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Credit: Incheon International Airport Corporation

Credit: Incheon International Airport Corporation

Incheon Airport to pilot non-contact fingerprint recognition system for airport staff security

As part of ongoing efforts to improve airport security hardware,  Incheon International Airport Corporation (IIAC) has announced, in a press release dated last month, upgrades to the existing biometric security systems for employees. The recent upgrade features a “non-contact fingerprint recognition” system, and is intended to enhance airport security and efficiency.

The new system employs a technique known as “non-contact fingerprint recognition”; excluding the thumb, this system accurately captures biometric information from a person’s fingers by means of a “3D image (generated) via motion detection”, according to the press release. Compared to existing biometric security systems which require physical contact, the new “non-contact fingerprint recognition” systems record a higher recognition rate. The lack of physical contact also makes the new systems more hygienic.

Additionally, unlike existing biometric security systems, the new “non-contact fingerprint recognition” system is able to collect biometric data without having the person “remain stationary”, and “fingerprint recognition is automatically performed just once”.

The deployment of the new system is not intended to replace existing biometric security systems, but complement them. By using both systems simultaneously, IIAC hopes to boost employee gate security via a two-step authentication process — once via the new non-contact recognition, and a second time via physical scans by current biometric security systems.

A trial run of the new system is currently underway at the east staff exit of Incheon Airport’s Terminal 1. The scale of future deployment of the new system will be determined by the pilot test results.

“I will review the pilot operation results of the (new systems) and expand it to the entire (airport) by 2020,” said Chung Il-Young, president of IIAC. “We will also consider introducing it to passenger areas in future”. President Chung also pledged to make Incheon Airport “clean, convenient and safe with zero defects”.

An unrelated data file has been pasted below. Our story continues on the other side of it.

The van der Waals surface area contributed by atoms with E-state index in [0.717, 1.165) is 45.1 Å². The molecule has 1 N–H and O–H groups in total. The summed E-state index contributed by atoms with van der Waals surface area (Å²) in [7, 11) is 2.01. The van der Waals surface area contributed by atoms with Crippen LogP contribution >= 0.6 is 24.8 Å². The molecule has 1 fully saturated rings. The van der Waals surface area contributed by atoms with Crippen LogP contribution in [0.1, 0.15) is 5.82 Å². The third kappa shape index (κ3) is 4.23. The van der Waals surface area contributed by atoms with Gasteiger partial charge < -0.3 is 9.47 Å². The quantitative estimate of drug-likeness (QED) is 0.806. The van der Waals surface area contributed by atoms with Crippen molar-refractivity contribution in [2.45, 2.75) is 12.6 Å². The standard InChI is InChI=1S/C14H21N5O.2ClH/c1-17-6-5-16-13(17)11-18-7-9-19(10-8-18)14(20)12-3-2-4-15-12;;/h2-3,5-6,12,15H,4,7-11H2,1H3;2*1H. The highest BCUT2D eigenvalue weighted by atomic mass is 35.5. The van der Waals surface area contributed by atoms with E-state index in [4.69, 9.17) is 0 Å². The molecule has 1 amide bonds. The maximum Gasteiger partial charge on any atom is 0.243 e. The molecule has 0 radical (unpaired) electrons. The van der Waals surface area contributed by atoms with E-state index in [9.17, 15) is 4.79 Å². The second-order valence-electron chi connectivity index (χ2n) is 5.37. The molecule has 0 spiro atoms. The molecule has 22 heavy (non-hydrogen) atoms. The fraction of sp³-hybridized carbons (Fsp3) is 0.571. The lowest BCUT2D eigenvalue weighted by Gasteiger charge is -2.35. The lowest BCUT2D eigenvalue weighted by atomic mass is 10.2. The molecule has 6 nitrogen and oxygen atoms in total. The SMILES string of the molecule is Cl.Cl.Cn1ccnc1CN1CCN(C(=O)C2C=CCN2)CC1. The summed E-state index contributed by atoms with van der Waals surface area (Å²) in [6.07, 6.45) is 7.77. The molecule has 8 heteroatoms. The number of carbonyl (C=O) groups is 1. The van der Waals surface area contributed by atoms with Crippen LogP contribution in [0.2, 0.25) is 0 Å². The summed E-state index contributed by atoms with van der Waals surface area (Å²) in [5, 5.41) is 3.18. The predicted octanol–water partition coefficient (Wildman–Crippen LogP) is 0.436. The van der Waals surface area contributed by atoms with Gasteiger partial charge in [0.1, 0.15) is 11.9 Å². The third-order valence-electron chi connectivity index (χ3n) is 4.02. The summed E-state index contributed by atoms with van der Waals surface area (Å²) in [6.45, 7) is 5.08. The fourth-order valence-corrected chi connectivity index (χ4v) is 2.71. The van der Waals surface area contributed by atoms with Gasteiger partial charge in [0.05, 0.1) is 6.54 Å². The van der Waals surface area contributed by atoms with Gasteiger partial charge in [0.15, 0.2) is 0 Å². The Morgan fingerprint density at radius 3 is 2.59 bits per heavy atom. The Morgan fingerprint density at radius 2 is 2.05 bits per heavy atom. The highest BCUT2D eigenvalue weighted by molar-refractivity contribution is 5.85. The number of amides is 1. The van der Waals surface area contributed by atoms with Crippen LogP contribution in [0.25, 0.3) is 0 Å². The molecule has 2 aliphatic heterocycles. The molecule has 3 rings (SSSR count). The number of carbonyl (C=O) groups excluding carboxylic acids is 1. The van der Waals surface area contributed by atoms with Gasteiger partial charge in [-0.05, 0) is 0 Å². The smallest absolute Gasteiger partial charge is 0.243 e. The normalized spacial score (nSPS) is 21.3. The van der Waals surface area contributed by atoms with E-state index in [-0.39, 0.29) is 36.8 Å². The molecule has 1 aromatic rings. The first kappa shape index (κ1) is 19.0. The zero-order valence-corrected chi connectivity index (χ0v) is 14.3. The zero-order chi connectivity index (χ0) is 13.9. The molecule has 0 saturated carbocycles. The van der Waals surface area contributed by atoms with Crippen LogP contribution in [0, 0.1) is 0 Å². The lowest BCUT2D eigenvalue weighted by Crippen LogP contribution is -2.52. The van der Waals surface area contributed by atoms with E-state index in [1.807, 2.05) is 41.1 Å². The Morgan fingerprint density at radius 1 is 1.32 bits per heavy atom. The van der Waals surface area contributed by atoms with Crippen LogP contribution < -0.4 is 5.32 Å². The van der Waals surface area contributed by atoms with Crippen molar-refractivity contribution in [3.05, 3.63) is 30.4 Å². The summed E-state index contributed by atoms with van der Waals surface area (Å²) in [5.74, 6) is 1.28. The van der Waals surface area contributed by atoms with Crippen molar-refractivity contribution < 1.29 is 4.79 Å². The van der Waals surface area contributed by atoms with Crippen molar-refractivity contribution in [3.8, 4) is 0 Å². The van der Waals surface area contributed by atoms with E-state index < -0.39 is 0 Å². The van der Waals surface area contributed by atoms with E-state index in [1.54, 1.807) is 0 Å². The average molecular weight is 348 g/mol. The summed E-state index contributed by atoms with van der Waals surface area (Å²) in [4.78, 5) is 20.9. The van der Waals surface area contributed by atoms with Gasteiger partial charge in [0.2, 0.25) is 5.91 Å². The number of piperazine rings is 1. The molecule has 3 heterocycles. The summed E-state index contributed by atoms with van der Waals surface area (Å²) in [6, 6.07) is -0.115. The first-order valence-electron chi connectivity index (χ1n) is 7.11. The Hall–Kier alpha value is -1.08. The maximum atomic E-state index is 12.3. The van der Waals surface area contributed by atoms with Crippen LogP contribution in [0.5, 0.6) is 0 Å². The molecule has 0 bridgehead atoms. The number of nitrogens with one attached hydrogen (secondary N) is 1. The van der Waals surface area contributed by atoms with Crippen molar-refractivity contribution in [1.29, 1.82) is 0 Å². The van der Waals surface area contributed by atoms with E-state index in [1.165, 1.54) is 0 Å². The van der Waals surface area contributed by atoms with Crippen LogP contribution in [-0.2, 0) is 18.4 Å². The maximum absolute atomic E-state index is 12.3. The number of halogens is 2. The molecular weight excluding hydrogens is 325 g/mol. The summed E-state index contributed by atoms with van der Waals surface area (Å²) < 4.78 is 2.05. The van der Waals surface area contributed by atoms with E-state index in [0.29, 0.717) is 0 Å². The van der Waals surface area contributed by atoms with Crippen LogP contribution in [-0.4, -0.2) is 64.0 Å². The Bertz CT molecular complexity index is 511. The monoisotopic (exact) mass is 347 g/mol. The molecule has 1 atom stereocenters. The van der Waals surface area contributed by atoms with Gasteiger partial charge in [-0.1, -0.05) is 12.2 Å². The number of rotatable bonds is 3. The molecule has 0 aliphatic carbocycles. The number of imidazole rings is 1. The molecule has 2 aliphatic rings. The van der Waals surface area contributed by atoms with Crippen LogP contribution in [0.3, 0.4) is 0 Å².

The recent implementation of the new security systems is part of Incheon Airport’s modernisation program to maintain international competitiveness and upholds its image as a world-class airport. The IIAC has sought to achieve this via investments in enhancing and expanding airport infrastructure, participating in international research partnerships, as well as improving customer service and airport security by installing new hardware. Robots deployed by LG are currently being used at Incheon Airport to guide travellers as well as maintain airport cleanliness;  last month, “Drop&Fly” self-service bag drop units were also deployed at Incheon Airport’s Terminal 2, making baggage drop-off more convenient for travellers and baggage handling more accurate and secure.

Incheon International Airport has ranked consistently within the top 10 airports the world, according to Skytrax. The airport’s range of amenities such as a golf course, spa, and private lounges and excellence in customer service has received much international praise, and the IIAC emphasises on improving the customer experience as part of its ongoing airport modernisation initiatives.

Still, the IIAC’s emphasis on improving hardware and infrastructure does not address other pressing issues. In 2016, a Chinese couple and 25-year old Vietnamese man evaded Korean immigration and entered the country illegally; similarly in April this year, a sex offender identified as Shin managed to slip past airport security and was only by Vietnamese law enforcement personnel after his plane landed in Ho Chi Minh City, Vietnam. In the dual incidents of 2016, the Chinese couple allegedly got past multiple security gates in a mere 14 minutes; an alarm had gone off when the Vietnamese man forced his way through an automated gate during peak morning hours, but it had gone unnoticed by duty personnel at the time. Experts have highlighted the lack of strong inter-agency coordination, and chronic understaffing of security personnel resulting in undermanned security systems.

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